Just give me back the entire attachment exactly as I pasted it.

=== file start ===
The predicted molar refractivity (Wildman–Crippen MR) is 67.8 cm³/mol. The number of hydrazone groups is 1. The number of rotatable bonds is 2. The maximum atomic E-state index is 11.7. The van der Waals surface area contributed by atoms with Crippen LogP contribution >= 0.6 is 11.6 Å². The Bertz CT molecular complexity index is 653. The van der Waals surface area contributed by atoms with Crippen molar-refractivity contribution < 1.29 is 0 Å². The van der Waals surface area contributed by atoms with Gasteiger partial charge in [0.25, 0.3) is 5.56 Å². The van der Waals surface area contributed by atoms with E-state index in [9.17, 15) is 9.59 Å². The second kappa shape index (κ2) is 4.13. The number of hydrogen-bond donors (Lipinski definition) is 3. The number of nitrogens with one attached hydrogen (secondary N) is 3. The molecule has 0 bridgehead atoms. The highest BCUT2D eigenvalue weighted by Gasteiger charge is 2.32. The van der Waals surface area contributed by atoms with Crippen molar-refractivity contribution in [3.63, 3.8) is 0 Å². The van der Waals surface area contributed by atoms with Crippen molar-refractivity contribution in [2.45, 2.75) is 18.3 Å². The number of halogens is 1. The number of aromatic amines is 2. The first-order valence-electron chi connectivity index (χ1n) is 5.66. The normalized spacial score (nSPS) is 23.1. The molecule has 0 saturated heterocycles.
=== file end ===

The predicted molar refractivity (Wildman–Crippen MR) is 67.8 cm³/mol. The number of hydrazone groups is 1. The number of rotatable bonds is 2. The maximum atomic E-state index is 11.7. The van der Waals surface area contributed by atoms with Crippen LogP contribution >= 0.6 is 11.6 Å². The Bertz CT molecular complexity index is 653. The van der Waals surface area contributed by atoms with Crippen molar-refractivity contribution < 1.29 is 0 Å². The van der Waals surface area contributed by atoms with Gasteiger partial charge in [0.25, 0.3) is 5.56 Å². The van der Waals surface area contributed by atoms with E-state index in [9.17, 15) is 9.59 Å². The second kappa shape index (κ2) is 4.13. The number of hydrogen-bond donors (Lipinski definition) is 3. The number of nitrogens with one attached hydrogen (secondary N) is 3. The molecule has 0 bridgehead atoms. The highest BCUT2D eigenvalue weighted by Gasteiger charge is 2.32. The van der Waals surface area contributed by atoms with Crippen molar-refractivity contribution in [3.63, 3.8) is 0 Å². The van der Waals surface area contributed by atoms with Crippen molar-refractivity contribution in [2.45, 2.75) is 18.3 Å². The number of halogens is 1. The number of aromatic amines is 2. The first-order valence-electron chi connectivity index (χ1n) is 5.66. The normalized spacial score (nSPS) is 23.1. The molecule has 0 saturated heterocycles.